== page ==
Hawks look into Fifa bribery, deny formal probe

2015-06-04 18:39


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Johannesburg - The Hawks are looking into allegations that the South African Football Association (Safa) was involved in the Fifa bribery scandal, but denied a formal probe had been started.

"The speculations that have been doing the rounds claiming that Hawks are investigating Safa President Dr Danny Jordaan and other Safa officials are simply malicious, baseless and unfounded," a statement said.

However, Hawks confirmed that it had received documents from the FF Plus "concerning the Fifa issues" and that an informal inquiry had been opened to "investigate the contents of the documents".

"We have not received any correspondence from the FBI or United States authorities, who are at the centre of the Fifa controversy investigations," the statement added.

"We are looking into the matter. This will form a preliminary investigation and it will determine whether this will be a full-blown formal investigation," Hawks spokesperson Hangwani Mulaudzi told eNCA.

Sports Minister Fikile Mbalula on Wednesday denied that the $10m payment made by South Africa to the Caribbean Football Union (CFU) was a bribe to secure the hosting of the 2010 FIFA World Cup.

The "above-the-board" payment to an "approved project" was "not a bribe," he told a press conference.

The minister said South Africa does not oppose the current investigation by the United States into alleged bribery, but called on the US to come forward with proof to back such allegations.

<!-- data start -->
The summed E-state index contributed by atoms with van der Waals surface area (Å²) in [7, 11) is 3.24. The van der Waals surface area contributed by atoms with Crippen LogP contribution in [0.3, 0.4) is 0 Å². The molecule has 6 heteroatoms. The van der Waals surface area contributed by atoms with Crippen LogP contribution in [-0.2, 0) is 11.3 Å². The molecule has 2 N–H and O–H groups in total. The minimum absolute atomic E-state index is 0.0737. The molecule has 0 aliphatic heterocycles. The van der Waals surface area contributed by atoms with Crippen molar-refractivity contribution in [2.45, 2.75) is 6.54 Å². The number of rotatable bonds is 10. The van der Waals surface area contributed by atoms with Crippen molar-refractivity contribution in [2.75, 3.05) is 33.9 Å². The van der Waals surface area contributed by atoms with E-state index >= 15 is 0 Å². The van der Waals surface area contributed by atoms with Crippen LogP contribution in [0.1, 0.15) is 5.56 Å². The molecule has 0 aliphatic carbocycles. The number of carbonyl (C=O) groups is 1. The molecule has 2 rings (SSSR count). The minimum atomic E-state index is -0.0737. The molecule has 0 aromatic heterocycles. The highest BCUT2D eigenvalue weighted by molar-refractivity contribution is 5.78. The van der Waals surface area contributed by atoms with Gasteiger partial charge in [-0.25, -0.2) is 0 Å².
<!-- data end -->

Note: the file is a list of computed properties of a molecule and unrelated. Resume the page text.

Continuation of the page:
The US authorities are investigating the transfer of $10m, paid by Fifa on behalf of 2010 World Cup hosts South Africa, which had been unable to pay the sum directly from government funds.

Ailing former Fifa official Chuck Blazer has admitted that he and others accepted bribes before the votes that gave the 1998 World Cup to France and the 2010 World Cup to South Africa, according to newly unsealed US court documents.

Jack Warner, the former head of both the Central and North American soccer body CONCACAF and CFU, was one of 14 people indicted in the United States last week on bribery and corruption charges.

In a statement Tuesday, Fifa said $10m was paid to Warner following a request by the South African government to "support the African diaspora in Caribbean countries as part of the World Cup legacy".

Safa instructed Fifa to have the diaspora legacy programme administered and implemented directly by Warner, who at that time was deputy chairperson of the finance committee and who "should act as the fiduciary of the ... fund", the statement said.

Read more on:    hawks  |  danny jordaan  |  fifa bribery scandal

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